“Tree is a recursive directory listing program that produces a depth indented listing of files. With no arguments, tree lists the files in the current directory. When directory arguments are given, tree lists all the files and/or directories found in the given directories each in turn. Upon completion of listing all files/directories found, tree returns the total number of files and/or directories listed.” 
The tree command on Linux offers numerous output options. One option lists directories and subdirectories. By default, the command traverses the entire directory structure, but an option limits the levels to higher-level directories.. Another options lists the directories and subdirectories with the files they contain. Other options also include the file size, last modified date, and full path. By default, the output uses graphic characters and spacing to clearly represent the hierarchy; but other options can format the output as a flat file more easily imported to other programs.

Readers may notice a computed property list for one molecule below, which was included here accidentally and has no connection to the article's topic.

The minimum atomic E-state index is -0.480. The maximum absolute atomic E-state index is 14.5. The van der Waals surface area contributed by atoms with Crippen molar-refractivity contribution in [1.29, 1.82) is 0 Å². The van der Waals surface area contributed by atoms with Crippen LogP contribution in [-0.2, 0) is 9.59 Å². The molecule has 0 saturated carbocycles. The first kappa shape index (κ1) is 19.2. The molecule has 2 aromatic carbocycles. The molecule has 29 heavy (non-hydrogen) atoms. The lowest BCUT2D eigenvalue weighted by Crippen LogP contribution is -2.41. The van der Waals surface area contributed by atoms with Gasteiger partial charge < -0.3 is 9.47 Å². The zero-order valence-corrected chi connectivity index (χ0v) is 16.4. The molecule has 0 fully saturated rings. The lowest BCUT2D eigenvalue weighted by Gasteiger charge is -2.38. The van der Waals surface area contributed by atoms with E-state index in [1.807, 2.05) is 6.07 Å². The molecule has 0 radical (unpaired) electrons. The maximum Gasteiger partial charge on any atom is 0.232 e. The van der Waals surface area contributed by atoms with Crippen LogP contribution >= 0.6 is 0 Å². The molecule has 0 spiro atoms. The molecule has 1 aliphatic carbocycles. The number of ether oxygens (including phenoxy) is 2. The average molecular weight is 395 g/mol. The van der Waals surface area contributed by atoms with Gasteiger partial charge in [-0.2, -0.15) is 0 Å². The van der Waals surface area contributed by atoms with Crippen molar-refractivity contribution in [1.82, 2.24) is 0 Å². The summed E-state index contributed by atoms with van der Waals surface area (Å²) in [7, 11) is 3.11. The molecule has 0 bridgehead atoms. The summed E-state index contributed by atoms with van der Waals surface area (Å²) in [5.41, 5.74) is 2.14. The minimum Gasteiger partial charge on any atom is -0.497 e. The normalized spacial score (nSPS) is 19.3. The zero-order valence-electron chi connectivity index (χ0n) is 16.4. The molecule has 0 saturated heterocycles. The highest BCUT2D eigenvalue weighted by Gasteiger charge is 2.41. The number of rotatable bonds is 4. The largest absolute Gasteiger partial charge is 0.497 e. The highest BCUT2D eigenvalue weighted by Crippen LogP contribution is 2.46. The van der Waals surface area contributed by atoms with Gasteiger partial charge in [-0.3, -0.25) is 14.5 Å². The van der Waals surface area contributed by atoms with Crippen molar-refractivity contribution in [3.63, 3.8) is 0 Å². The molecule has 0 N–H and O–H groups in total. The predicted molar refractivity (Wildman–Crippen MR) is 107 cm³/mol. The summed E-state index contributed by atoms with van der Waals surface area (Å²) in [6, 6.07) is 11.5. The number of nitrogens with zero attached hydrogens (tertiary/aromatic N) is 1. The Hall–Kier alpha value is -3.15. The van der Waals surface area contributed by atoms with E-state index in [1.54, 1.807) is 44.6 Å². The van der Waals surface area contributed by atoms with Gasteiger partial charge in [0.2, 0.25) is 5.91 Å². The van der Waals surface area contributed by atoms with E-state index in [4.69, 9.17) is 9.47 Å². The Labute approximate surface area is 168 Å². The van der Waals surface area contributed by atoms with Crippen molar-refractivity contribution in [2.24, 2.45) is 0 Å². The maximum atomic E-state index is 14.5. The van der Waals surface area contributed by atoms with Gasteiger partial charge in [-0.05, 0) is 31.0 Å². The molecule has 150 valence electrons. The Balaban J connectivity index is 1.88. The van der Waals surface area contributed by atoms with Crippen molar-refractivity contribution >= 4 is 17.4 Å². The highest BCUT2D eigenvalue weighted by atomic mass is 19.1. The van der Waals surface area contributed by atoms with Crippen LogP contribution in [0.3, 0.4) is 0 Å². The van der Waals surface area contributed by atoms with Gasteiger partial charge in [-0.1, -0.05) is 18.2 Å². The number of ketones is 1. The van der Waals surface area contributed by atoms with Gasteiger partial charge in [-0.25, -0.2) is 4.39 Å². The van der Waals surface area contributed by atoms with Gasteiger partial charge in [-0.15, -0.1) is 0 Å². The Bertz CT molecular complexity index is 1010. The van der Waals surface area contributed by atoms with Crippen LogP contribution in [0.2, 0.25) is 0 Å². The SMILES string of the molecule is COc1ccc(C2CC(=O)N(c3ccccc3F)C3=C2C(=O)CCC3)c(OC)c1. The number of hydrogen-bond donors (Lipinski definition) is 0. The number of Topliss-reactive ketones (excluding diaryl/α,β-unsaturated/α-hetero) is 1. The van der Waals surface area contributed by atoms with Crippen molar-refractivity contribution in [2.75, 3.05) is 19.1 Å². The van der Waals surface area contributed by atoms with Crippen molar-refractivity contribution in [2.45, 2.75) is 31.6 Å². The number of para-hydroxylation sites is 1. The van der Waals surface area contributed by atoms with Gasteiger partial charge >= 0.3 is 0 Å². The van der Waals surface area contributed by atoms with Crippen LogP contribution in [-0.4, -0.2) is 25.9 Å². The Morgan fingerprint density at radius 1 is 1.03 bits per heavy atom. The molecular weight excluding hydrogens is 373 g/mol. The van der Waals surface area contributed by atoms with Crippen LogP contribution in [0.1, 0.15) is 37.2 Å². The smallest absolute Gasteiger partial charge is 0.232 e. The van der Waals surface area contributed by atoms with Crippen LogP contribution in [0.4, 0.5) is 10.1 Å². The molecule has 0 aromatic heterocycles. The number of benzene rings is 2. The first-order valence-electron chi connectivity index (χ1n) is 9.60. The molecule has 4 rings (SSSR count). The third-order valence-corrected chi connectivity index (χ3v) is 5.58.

The Linux tree command has been ported Mac OS X and is available from Homebrew (https://formulae.brew.sh/formula/tree#default).
The tree command native to Windows is fairly limited, with limited options to display just the directory structure or the directory structure and file names. The Linux version of treehas been ported to Windows (http://gnuwin32.sourceforge.net/packages/tree.htm).
tree is run from a command prompt. Stdout can be redirected to other programs or to a file.
Running the tree command can give an archivist a high-level overview of how files are organized on a disk or file system. It could also be used to generate quick inventories of disks on receipt as part of an accession record.